By: Julie Lundin, LEED AP ID+C, IIDA
So, what does adaptive reuse mean in real life?
Adaptive reuse is when you go to an art gallery… in a former church, when you attend a community event… in an old barn, when you book a Costa Rican vacation and your hotel is made out of shipping containers! With the COVID-19 pandemic, the concept of repurposing the built environment has become even more important. Vacant office space becomes a healthcare facility. Hotels turn into healthcare worker housing. A shopping mall is suddenly a medical center.
As an interior designer, I have always been intrigued by adaptive reuse projects. Projects where a design team has expertly executed a vision for a forgotten run-down building or interior space and brought it back to life. They hold a special place in my heart. When the opportunity arose to purchase, design, and renovate an abandoned auto garage in Boca Raton to use as a live/work space, it was a dream come true. As an adaptive reuse project, the most important initial points of consideration begin with safety, accessibility, and compatibility. These basic points are relevant no matter what is being considered, from energy to building materials to assessing current building code requirements.
Keeping the form or structure of a building intact while changing its function is challenging. However, it can provide significant environmental and economic benefits. Adaptive reuse projects have utilized sustainable design concepts long before LEED and green building became popular. Adaptive reuse is one of the most maximized uses of recycling. The value of reuse, recycle and repurpose is intrinsic to these projects.
Benefits of Adaptive Reuse
- Adaptive reuse is sustainable
- Greenest building is one that already exists
- Reduction in building materials needed to transform a space
- Environmental Stability
- Reduces energy consumption associated with demolishing a structure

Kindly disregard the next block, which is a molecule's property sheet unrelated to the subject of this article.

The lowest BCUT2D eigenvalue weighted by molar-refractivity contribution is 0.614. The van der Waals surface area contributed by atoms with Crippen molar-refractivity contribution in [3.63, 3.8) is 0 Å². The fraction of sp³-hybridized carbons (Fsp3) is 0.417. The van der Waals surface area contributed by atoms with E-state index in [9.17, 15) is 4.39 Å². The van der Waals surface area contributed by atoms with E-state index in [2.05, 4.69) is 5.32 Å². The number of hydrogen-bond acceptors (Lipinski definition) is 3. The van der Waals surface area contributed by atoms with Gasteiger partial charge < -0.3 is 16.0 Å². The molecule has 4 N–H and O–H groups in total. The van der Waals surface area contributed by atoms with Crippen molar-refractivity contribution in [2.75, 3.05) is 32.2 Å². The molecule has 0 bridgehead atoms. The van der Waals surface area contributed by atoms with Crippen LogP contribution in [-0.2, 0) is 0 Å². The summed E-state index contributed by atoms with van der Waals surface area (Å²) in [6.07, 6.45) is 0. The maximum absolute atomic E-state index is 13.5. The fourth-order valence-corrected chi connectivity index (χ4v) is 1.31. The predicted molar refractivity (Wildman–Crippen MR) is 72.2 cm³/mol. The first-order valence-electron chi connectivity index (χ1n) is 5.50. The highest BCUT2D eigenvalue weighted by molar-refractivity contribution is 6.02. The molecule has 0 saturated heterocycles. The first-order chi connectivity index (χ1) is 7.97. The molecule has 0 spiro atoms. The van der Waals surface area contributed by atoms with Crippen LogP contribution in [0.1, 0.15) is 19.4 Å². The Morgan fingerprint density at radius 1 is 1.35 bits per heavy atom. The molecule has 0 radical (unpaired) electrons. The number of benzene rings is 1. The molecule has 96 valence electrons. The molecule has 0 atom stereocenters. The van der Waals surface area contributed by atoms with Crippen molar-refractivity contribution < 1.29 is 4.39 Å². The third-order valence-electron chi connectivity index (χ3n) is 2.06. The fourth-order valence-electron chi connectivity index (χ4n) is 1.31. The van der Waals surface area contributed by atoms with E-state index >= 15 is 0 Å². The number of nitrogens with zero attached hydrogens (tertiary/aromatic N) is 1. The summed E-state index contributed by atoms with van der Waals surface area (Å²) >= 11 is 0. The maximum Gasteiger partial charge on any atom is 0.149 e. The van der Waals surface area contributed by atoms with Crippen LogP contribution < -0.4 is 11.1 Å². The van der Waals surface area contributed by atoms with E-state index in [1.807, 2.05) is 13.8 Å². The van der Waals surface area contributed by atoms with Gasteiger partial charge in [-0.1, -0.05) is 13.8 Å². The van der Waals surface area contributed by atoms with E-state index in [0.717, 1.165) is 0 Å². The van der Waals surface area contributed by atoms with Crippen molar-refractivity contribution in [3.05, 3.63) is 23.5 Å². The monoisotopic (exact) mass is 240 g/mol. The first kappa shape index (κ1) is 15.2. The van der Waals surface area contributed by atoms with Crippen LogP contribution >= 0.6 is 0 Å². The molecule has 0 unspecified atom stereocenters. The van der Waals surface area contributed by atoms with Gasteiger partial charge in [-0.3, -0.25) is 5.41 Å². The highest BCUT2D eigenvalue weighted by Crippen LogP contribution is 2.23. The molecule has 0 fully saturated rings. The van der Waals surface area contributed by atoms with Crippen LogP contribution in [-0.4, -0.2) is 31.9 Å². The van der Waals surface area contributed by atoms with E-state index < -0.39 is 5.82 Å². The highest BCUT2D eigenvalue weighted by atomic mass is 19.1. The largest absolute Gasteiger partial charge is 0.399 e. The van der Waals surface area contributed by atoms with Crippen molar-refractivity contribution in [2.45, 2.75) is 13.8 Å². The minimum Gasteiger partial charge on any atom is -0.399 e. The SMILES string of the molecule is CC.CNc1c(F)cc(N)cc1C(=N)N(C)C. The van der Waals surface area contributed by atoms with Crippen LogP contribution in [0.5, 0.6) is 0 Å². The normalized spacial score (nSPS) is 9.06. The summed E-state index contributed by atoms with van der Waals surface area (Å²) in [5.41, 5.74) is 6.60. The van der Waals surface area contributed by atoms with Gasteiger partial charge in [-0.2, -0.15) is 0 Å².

- And building a new one to replace it
- Economic Stability
- Potential cost benefits associated with greenfield development
- Legal issues
- Zoning problems
- Design and Construction Costs
- Environmental Impacts
- Potential cost benefits associated with greenfield development
- Spaces may be useful for fledgling businesses
- 16% less costly than other forms of construction
- Results in lower leasing rate
- Faster than new construction
- Renovated existing building ready for occupancy sooner
- Preservation of local identity
- Older buildings add and establish the character of local built environments
- Preserves a local sense of place and authentic experience
- Utilization of a previously developed site
- Avoids development of greenfields
- Utilizes existing utility infrastructure
- Minimizes impact on watersheds and stormwater systems
- Reusing existing building elements
- Cost savings
- Embodied energy savings
- Construction waste savings
- Time savings
- Utilize the character of existing spaces and materials
Below is my adaptive reuse project story. I hope you enjoy it!
Auto Body Shop Transformed into Live-Work Gem in Sunny Boca Raton
Boca Raton, Florida is well known for its affluent gated golf communities, manicured landscapes, and pristine beaches. Unlike cities such as Pittsburgh and Cincinnati where industrial is synonymous with the name, Boca’s industrial area is inconspicuous. That is why the unexpected location of this industrial section is the perfect setting for a hidden gem, a distinctive live-work studio. What was once a run-down auto body shop with ground contamination was transformed into an office, studio, and residence. With a commitment and passion for design, the built environment, and sustainability, this industrial property has been repurposed into a warm, inviting, and environmentally friendly enclave.